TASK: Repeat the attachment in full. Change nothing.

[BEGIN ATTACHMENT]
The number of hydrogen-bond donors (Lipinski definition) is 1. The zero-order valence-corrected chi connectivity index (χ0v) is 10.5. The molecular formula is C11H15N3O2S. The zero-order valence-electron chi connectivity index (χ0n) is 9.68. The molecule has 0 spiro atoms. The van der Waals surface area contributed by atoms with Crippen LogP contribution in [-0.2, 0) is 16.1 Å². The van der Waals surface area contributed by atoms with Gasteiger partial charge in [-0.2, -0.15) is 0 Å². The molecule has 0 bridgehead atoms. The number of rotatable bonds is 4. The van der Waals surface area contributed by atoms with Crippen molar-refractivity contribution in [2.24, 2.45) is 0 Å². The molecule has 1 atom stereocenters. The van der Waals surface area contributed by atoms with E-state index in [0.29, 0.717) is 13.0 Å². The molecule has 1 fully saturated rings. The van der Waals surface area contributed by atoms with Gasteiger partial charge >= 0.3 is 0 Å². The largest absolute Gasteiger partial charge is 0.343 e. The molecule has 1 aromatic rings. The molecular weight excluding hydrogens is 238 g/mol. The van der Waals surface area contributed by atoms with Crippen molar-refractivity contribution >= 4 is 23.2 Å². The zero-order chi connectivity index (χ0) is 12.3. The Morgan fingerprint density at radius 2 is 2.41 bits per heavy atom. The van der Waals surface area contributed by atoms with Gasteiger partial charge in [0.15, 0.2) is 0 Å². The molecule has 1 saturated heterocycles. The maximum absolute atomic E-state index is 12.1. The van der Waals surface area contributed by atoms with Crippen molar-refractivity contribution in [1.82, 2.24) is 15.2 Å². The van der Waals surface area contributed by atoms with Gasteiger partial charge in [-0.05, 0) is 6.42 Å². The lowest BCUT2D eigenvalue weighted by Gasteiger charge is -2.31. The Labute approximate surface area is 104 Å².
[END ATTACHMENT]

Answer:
The number of hydrogen-bond donors (Lipinski definition) is 1. The zero-order valence-corrected chi connectivity index (χ0v) is 10.5. The molecular formula is C11H15N3O2S. The zero-order valence-electron chi connectivity index (χ0n) is 9.68. The molecule has 0 spiro atoms. The van der Waals surface area contributed by atoms with Crippen LogP contribution in [-0.2, 0) is 16.1 Å². The van der Waals surface area contributed by atoms with Gasteiger partial charge in [-0.2, -0.15) is 0 Å². The molecule has 0 bridgehead atoms. The number of rotatable bonds is 4. The van der Waals surface area contributed by atoms with Crippen molar-refractivity contribution in [2.24, 2.45) is 0 Å². The molecule has 1 atom stereocenters. The van der Waals surface area contributed by atoms with E-state index in [0.29, 0.717) is 13.0 Å². The molecule has 1 fully saturated rings. The van der Waals surface area contributed by atoms with Gasteiger partial charge >= 0.3 is 0 Å². The largest absolute Gasteiger partial charge is 0.343 e. The molecule has 1 aromatic rings. The molecular weight excluding hydrogens is 238 g/mol. The van der Waals surface area contributed by atoms with Crippen molar-refractivity contribution >= 4 is 23.2 Å². The zero-order chi connectivity index (χ0) is 12.3. The Morgan fingerprint density at radius 2 is 2.41 bits per heavy atom. The van der Waals surface area contributed by atoms with Gasteiger partial charge in [0.15, 0.2) is 0 Å². The molecule has 1 saturated heterocycles. The maximum absolute atomic E-state index is 12.1. The van der Waals surface area contributed by atoms with Crippen molar-refractivity contribution in [1.82, 2.24) is 15.2 Å². The van der Waals surface area contributed by atoms with Gasteiger partial charge in [-0.05, 0) is 6.42 Å². The lowest BCUT2D eigenvalue weighted by Gasteiger charge is -2.31. The Labute approximate surface area is 104 Å².